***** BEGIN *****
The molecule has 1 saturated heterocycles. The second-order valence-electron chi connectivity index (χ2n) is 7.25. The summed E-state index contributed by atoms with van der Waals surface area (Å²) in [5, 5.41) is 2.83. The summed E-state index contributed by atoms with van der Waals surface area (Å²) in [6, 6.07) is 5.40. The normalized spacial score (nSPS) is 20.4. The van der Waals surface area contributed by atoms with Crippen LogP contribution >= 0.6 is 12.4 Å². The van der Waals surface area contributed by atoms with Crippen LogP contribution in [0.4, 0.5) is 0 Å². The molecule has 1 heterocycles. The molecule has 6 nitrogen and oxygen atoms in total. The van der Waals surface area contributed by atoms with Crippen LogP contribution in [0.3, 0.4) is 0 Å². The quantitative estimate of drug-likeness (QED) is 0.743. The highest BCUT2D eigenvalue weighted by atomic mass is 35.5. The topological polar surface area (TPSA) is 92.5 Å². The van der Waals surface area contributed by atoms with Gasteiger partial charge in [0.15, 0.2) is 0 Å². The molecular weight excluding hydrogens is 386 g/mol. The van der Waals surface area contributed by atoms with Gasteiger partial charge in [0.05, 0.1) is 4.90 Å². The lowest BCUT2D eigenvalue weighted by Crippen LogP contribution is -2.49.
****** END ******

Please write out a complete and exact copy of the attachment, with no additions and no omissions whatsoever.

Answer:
The molecule has 1 saturated heterocycles. The second-order valence-electron chi connectivity index (χ2n) is 7.25. The summed E-state index contributed by atoms with van der Waals surface area (Å²) in [5, 5.41) is 2.83. The summed E-state index contributed by atoms with van der Waals surface area (Å²) in [6, 6.07) is 5.40. The normalized spacial score (nSPS) is 20.4. The van der Waals surface area contributed by atoms with Crippen LogP contribution >= 0.6 is 12.4 Å². The van der Waals surface area contributed by atoms with Crippen LogP contribution in [0.4, 0.5) is 0 Å². The molecule has 1 heterocycles. The molecule has 6 nitrogen and oxygen atoms in total. The van der Waals surface area contributed by atoms with Crippen LogP contribution in [0.3, 0.4) is 0 Å². The quantitative estimate of drug-likeness (QED) is 0.743. The highest BCUT2D eigenvalue weighted by atomic mass is 35.5. The topological polar surface area (TPSA) is 92.5 Å². The van der Waals surface area contributed by atoms with Gasteiger partial charge in [0.15, 0.2) is 0 Å². The molecular weight excluding hydrogens is 386 g/mol. The van der Waals surface area contributed by atoms with Gasteiger partial charge in [0.05, 0.1) is 4.90 Å². The lowest BCUT2D eigenvalue weighted by Crippen LogP contribution is -2.49.